A member has reported an incident involving the rupturing of a pair of hydraulic hoses on a vessel crane. The incident occurred during a port call when the mid-ship crane was being used to move packaging from the main reel area to the deck. A hydraulic hose ruptured and oil was spilt to the main deck below. The majority of the hydraulic oil (20 litres) landed on the deck but approximately 500 ml of oil went into the sea.
An ‘all stop’ was initiated and the spill on deck was immediately cleared up using a Ship Oil Pollution Emergency Plan (SOPEP) kit. The following day another hose ruptured in a similar location and all oil was contained on deck. The relevant authorities were notified.
Our member’s investigation revealed the following:
- The ruptured hoses were badly corroded;
- The design or assembly of the hydraulic fittings had allowed water to accumulate around the neck of the fittings;
- The collection of water had eroded parts of the hoses resulting in the ruptures;
- Other hoses onboard were found to be in a similar state;
- The inspection of the vessel crane hydraulic hoses was conducted by vessel crew and a third-party contractor. The most recent inspection had taken place four months previous to the incidents occurring. It was found the crew and the third party inspection team had not removed the ‘denso’ tape wrapped around the hose fittings, thus the corrosion was not visible;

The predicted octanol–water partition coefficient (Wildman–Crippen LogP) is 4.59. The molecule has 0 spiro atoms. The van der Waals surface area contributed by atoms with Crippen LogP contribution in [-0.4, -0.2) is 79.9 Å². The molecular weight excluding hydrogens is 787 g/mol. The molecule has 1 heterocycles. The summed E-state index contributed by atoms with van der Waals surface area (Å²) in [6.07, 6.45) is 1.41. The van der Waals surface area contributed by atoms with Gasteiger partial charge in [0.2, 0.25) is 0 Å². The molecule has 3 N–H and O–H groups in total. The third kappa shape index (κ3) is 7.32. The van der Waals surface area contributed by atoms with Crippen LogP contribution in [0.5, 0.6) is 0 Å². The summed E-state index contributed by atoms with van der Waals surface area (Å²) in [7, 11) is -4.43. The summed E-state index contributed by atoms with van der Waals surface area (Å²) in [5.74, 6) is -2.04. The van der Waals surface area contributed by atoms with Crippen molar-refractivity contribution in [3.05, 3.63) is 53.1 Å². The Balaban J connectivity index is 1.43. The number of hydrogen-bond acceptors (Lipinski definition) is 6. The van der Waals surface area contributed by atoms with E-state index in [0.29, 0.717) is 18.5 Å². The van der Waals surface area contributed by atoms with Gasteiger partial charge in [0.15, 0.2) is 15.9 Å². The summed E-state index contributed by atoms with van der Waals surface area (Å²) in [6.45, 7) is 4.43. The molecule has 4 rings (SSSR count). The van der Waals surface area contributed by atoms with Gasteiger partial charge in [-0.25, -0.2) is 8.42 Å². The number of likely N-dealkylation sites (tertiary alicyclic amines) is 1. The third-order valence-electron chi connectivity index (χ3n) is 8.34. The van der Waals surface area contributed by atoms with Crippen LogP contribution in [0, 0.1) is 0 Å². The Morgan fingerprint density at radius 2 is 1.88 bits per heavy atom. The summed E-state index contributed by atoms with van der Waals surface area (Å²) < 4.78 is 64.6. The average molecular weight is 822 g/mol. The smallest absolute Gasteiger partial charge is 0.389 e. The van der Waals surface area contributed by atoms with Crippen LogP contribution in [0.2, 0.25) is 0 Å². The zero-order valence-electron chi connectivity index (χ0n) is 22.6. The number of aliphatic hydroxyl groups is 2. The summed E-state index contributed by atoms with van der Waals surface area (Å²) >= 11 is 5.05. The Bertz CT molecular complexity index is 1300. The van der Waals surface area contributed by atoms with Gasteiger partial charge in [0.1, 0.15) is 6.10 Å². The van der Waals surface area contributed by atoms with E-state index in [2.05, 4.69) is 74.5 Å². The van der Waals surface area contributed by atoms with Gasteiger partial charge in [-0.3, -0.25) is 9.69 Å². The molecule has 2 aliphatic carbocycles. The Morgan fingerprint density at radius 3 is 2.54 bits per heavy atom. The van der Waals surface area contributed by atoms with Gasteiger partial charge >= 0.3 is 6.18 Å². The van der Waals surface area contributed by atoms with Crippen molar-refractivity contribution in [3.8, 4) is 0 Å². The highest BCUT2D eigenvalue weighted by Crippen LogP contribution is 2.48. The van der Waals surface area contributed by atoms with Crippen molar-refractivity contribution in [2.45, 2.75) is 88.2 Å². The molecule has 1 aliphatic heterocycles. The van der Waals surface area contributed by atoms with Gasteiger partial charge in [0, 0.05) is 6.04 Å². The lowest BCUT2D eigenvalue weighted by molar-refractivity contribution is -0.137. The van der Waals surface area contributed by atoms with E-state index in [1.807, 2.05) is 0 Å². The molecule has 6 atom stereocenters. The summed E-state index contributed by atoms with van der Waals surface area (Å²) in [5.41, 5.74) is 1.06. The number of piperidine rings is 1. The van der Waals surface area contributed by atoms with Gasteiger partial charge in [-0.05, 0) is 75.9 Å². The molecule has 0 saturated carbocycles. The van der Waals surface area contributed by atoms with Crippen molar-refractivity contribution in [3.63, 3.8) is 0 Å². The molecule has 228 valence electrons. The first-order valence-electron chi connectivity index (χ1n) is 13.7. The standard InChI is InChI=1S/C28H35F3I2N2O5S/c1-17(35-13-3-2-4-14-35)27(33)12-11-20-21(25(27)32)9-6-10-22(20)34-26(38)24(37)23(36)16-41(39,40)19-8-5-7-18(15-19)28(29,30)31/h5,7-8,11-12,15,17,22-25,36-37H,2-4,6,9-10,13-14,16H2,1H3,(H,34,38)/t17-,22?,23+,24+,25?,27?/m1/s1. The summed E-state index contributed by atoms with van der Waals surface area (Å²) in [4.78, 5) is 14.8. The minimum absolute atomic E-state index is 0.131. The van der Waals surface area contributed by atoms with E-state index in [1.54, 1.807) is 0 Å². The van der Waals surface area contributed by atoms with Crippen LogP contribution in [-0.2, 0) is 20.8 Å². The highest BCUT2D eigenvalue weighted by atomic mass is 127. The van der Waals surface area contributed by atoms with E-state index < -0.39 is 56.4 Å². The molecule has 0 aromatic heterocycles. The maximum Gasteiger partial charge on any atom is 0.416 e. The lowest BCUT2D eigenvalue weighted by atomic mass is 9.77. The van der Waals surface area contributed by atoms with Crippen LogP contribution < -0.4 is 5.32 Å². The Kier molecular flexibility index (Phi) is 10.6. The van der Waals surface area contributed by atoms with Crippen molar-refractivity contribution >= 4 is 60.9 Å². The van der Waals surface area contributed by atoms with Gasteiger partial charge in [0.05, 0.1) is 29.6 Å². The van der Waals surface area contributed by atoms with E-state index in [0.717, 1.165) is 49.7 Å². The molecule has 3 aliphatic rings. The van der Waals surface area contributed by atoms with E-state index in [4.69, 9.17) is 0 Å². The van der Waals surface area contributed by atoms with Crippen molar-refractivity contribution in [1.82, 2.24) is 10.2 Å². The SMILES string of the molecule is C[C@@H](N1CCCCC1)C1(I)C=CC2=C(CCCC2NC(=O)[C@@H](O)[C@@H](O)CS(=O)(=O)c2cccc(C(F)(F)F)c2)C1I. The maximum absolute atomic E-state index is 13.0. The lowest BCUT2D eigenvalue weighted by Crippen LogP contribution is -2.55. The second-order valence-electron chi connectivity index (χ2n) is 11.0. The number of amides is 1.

- It was apparen’t that the corrosion on the hoses had occurred over a long period of time and this should have been spotted by the inspection by vessel crew and contractor, and noted in their report.
Our member immediately replaced the badly corroded hoses and undertook an investigation to ascertain why the contractor and crew had not identified the corrosion during the previous inspection. It was found the ‘denso’ tape was not removed from hose fittings during these inspections and as a result the corrosion was not visible. Removal of ‘denso’ tape from hose fittings is now required for all future inspections.
Members may wish to refer to the following similar incidents (key words: hydraulic, hose, rupture):
IMCA Safety Flashes summarise key safety matters and incidents, allowing lessons to be more easily learnt for the benefit of all. The effectiveness of the IMCA Safety Flash system depends on Members sharing information and so avoiding repeat incidents. Please consider adding [email protected] to your internal distribution list for safety alerts or manually submitting information on incidents you consider may be relevant. All information is anonymised or sanitised, as appropriate.
IMCA’s store terms and conditions (https://www.imca-int.com/legal-notices/terms/) apply to all downloads from IMCA’s website, including this document.
IMCA makes every effort to ensure the accuracy and reliability of the data contained in the documents it publishes, but IMCA shall not be liable for any guidance and/or recommendation and/or statement herein contained. The information contained in this document does not fulfil or replace any individual’s or Member's legal, regulatory or other duties or obligations in respect of their operations. Individuals and Members remain solely responsible for the safe, lawful and proper conduct of their operations.